AI in the UK: Lords’ Report Makes Startups Less Competitive

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The United Kingdom’s House of Lords Select Committee on Artificial Intelligence recently published the report, “AI in the UK: Ready, Willing and Able?” The recommendations on how the UK can become a global leader in Artificial Intelligence are off the mark. While the report contains numerous uncontroversial and welcome suggestions on such topics as increased use of AI in the National Health Service, more visas for talented technologists, and the need to make public sector data sets available to the private sector, many of the recommendations would hamper the development of AI domestically and antagonize foreign innovators.

The report calls on the government “to review proactively the use and potential monopolization of data by big technology companies operating in the UK.” It asserts that a few large companies such as “Alibaba, Alphabet, Amazon, Apple, Facebook, Microsoft, and Tencent,” have access to unprecedented amounts of data that make it harder for UK startups to compete adequately. This is not only a grave misuse of the term “monopolization” (given that they identify seven companies in the report alone who have access to distinct data sets) but the claim also misunderstands the use of data in AI.

Despite remarks acknowledging the nature of data as something that can simultaneously be used for multiple purposes, and as something that can be duplicated and shared without loss of quality, the Lords report still claims that the development of greater amounts of data by these companies poses harm to startups. This results from a confusion between network effects, an increasingly popular and misunderstood term, and learning by doing.

Network effects are often cited to claim that online firms tend to be winner-take-all, because their value derives from other users. Google, it is claimed, will continue to dominate search because everyone currently uses it, giving it more data, which makes it an even better service for users. This is an historically naive claim, because Google itself was not the first search engine, and was able to displace earlier competitors—who had more users and more data—by providing a better product.

Raw data itself is not what powers AI, but effective use of data. A company with a larger data set does not necessarily dominate due to network effects, because it does not necessarily know how to use data well. What leads to Google being used routinely is that it is constantly learning by doing—tweaking its algorithms with constant improvements to better use the data it has. This is not unfair to smaller companies, but rather a benefit to consumers.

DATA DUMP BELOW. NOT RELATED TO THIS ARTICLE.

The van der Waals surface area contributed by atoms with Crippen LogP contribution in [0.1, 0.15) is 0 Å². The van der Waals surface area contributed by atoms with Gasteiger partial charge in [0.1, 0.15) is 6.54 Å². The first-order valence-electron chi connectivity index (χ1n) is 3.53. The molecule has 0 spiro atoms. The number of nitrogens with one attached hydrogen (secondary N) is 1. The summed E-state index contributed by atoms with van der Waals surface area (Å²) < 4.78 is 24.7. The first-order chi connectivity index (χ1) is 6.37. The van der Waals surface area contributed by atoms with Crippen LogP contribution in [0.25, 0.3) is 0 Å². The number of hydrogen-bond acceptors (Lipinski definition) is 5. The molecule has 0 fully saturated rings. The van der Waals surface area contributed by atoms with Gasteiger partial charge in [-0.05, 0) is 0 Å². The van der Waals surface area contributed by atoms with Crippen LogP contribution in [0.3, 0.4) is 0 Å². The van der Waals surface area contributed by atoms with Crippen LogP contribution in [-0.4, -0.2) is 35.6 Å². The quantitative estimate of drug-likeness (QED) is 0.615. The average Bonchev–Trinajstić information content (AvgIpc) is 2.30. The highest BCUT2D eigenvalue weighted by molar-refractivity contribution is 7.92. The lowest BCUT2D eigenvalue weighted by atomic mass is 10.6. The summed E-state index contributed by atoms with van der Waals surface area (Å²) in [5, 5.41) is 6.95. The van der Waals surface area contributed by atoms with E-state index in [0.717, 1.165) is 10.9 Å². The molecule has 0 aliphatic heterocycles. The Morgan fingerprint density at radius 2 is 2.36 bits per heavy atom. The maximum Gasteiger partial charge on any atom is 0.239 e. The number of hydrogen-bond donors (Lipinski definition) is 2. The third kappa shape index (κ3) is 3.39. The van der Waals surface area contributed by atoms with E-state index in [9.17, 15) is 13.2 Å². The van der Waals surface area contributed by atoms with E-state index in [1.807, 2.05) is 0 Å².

The Lords are right to worry about the UK failing to utilize its AI talent, but attempting to pry resources way from more innovative American and Chinese firms is not the answer. The UK has some of the world’s top AI researchers, though research often fails to translate into successful companies.

The report acknowledges the need to make it easier for universities to form “spin-out companies,” which are effectively startups with university ownership of intellectual property. Reform of the current spin-out procedure is necessary, though that is only a small part of the large amount of regulatory barriers for startups in the UK. It is not enough to care only about university research when the large American companies criticized for being too large were not university spin-outs themselves.

Removing obstacles to commercialization of AI research is overshadowed by the various new obstacles that would be put in place if the report’s recommendations are adopted. The report calls for increased transparency and “explainability” (helping those without technical backgrounds understand the decision making process) for AI algorithms. In acknowledging that this is technically difficult for processes such as the Deep Neural Networks powering much of the recent advances, the report admits that its recommendations would delay adoption of the latest technologies.

There are further suggestions to reduce the possibility of bias in decision making thanks to data sets that do not reflect the full diversity of society (which suggests that AI could make decisions that have negative social consequences). The problem of bias is something to which industry has already devoted considerable attention, but the report calls for greater government funding to develop auditing tools and increased oversight of data sets. This would punish smaller firms with access to relatively smaller data sets, which have a greater risk of bias. This is another opportunity for learning by doing, something that ex ante regulation makes more difficult, while entrenching the incumbents the Lords seek to regulate.

It is helpful that the UK’s Parliament is examining the opportunities that artificial intelligence creates. However, it would do better to focus on removing the barriers currently in place, rather than developing new ones.